Common Misconceptions Associated with Water Softeners

Worker installing water softener

More than 8 out of 10 Americans have homes with hard water. Water rich in dissolved minerals such as magnesium carbonate and calcium can cause all sorts of problems. From fading laundry to spotty dishes, hard water can make it extremely difficult to clean tubs and showers, not to mention yourself. Even worse, perhaps, the buildup of minerals can wreak havoc on your home’s pipes, resulting in a drop in water pressure and clogging up appliances and faucets throughout your home.

The most effective solution to all of these problems is to put a water softener in your home, but a lot of homeowners don’t feel comfortable with them because of the myths that have been built up over time about how they operate. Here are some misconceptions that are worth debunking.

Water Softeners Add Salt to Your Water

Water softeners are able to remove harmful minerals such as calcium and magnesium by using an ion exchange process that requires the introduction of sodium ions. While sodium is often confused with salt, it is merely a part of the salt molecule, and is completely flavorless.

What If There’s Too Much Sodium?

No one wants to have an excess of sodium in their diet. While sodium is necessary to soften a home’s water, the amount of sodium required for even the hardest types of water is far too little to have any deleterious health effects. Time and again, when household water that’s been treated with water softeners is tested by a private water testing lab, the amount of sodium present is measured at levels too small to be considered harmful.

Water Softeners Are Also Purifiers

If you’re expecting too much out of your water softener, you’re likely to be disappointed. While they’re excellent at removing minerals from hard water, they’re not the same as home filtration systems that are designed to purify drinking water.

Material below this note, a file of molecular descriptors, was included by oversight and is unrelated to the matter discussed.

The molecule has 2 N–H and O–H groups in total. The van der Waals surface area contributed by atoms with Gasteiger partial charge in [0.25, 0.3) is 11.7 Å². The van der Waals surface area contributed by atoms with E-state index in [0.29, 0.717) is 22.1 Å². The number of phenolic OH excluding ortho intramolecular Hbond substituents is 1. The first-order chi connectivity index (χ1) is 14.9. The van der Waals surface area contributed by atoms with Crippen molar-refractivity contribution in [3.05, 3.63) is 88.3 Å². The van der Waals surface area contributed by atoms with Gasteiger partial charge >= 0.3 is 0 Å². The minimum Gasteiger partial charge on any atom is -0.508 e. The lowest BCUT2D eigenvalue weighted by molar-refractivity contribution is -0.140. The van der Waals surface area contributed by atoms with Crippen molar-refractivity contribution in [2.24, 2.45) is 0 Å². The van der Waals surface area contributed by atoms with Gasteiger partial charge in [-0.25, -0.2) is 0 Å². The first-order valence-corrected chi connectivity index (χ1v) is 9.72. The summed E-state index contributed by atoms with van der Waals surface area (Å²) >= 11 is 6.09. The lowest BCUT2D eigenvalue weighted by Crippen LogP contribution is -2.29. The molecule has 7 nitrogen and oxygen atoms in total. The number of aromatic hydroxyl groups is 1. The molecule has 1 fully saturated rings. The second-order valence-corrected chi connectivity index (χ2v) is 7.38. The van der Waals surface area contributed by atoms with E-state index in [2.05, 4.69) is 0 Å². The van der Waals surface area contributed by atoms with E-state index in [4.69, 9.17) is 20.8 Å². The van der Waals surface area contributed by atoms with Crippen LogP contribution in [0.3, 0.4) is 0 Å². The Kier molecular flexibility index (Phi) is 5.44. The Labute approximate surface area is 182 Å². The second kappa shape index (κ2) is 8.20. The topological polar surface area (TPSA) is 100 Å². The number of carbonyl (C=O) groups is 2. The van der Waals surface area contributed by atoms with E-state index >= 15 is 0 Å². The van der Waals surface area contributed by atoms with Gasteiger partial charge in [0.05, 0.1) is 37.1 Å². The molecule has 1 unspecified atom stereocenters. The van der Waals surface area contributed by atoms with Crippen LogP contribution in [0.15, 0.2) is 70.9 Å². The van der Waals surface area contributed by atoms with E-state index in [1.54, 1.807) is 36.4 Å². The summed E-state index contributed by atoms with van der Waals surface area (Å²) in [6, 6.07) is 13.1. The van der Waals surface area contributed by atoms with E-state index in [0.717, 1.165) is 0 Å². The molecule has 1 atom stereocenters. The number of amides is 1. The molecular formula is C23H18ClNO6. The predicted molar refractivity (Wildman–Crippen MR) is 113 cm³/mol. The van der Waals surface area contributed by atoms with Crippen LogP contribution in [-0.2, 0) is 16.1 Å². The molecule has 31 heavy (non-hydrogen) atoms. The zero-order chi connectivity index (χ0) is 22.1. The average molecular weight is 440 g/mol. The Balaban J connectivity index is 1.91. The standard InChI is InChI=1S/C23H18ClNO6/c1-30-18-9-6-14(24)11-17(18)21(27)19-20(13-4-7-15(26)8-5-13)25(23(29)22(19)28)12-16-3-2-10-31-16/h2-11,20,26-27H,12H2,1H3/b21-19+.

Don’t We Need Calcium in Our Diets?

The type of minerals that exist in hard water are inorganic minerals that are not easily absorbed into the blood stream. When calcium or magnesium is taken in food or supplements, they’re very beneficial. The same cannot be said with the inorganic versions of the same minerals that appear in water.

Salt pellets in a water softener

Soft Water Can Make You Feel Slimy

Some people notice their skin feel slick or “slimy” after showering with soft water. They may assume that it’s a sign of residue being left by the water, but it’s actually the lack of residue that they’re noticing. Since soap doesn’t react as well to hard water, it tends to stick to your skin after showering. The “sliminess” you might notice after a soft water shower is actually how your skin is supposed to feel.

Water Softeners Are Wasteful

During the regeneration process (necessary to recharge the media with sodium ions) water softeners will waste some water. However, due to the fact that cleaning with soft water is so much more efficient, it’s likely you’ll still be using less water in the long run than you would with hard water.

If you want to know just how hard your water is—and whether or not a water softener would help—have your water tested by a private water testing laboratory such as Environmental Testing and Research Laboratories, Inc. Get started by giving them a call today!